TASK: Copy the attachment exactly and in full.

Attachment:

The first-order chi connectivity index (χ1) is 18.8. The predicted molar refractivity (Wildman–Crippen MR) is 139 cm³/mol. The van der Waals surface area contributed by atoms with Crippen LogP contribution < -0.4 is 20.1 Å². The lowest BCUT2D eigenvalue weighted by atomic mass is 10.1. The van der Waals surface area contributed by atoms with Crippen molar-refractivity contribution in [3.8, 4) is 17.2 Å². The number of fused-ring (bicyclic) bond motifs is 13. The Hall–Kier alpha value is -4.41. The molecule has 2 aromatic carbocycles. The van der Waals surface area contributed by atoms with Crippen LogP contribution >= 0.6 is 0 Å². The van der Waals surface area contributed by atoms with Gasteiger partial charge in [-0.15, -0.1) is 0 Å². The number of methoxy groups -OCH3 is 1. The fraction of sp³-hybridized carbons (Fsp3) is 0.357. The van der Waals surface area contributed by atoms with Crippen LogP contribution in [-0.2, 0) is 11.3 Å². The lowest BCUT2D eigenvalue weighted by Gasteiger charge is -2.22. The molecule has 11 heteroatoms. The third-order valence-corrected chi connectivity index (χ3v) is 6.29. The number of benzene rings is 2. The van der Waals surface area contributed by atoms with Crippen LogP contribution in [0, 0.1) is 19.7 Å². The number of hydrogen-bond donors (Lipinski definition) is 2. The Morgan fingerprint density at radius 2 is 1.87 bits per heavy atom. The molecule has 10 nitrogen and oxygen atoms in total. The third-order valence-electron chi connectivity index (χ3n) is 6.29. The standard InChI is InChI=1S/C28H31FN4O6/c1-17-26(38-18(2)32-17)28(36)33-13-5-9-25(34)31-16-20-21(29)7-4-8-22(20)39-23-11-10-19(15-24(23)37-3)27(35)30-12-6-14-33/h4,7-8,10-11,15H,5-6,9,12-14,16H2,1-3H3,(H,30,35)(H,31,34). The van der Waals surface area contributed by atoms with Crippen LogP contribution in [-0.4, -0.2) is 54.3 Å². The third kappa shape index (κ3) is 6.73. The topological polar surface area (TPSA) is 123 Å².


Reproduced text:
The first-order chi connectivity index (χ1) is 18.8. The predicted molar refractivity (Wildman–Crippen MR) is 139 cm³/mol. The van der Waals surface area contributed by atoms with Crippen LogP contribution < -0.4 is 20.1 Å². The lowest BCUT2D eigenvalue weighted by atomic mass is 10.1. The van der Waals surface area contributed by atoms with Crippen molar-refractivity contribution in [3.8, 4) is 17.2 Å². The number of fused-ring (bicyclic) bond motifs is 13. The Hall–Kier alpha value is -4.41. The molecule has 2 aromatic carbocycles. The van der Waals surface area contributed by atoms with Crippen LogP contribution >= 0.6 is 0 Å². The van der Waals surface area contributed by atoms with Gasteiger partial charge in [-0.15, -0.1) is 0 Å². The number of methoxy groups -OCH3 is 1. The fraction of sp³-hybridized carbons (Fsp3) is 0.357. The van der Waals surface area contributed by atoms with Crippen LogP contribution in [-0.2, 0) is 11.3 Å². The lowest BCUT2D eigenvalue weighted by Gasteiger charge is -2.22. The molecule has 11 heteroatoms. The third-order valence-corrected chi connectivity index (χ3v) is 6.29. The number of benzene rings is 2. The van der Waals surface area contributed by atoms with Crippen LogP contribution in [0, 0.1) is 19.7 Å². The number of hydrogen-bond donors (Lipinski definition) is 2. The Morgan fingerprint density at radius 2 is 1.87 bits per heavy atom. The molecule has 10 nitrogen and oxygen atoms in total. The third-order valence-electron chi connectivity index (χ3n) is 6.29. The standard InChI is InChI=1S/C28H31FN4O6/c1-17-26(38-18(2)32-17)28(36)33-13-5-9-25(34)31-16-20-21(29)7-4-8-22(20)39-23-11-10-19(15-24(23)37-3)27(35)30-12-6-14-33/h4,7-8,10-11,15H,5-6,9,12-14,16H2,1-3H3,(H,30,35)(H,31,34). The van der Waals surface area contributed by atoms with Crippen LogP contribution in [-0.4, -0.2) is 54.3 Å². The third kappa shape index (κ3) is 6.73. The topological polar surface area (TPSA) is 123 Å².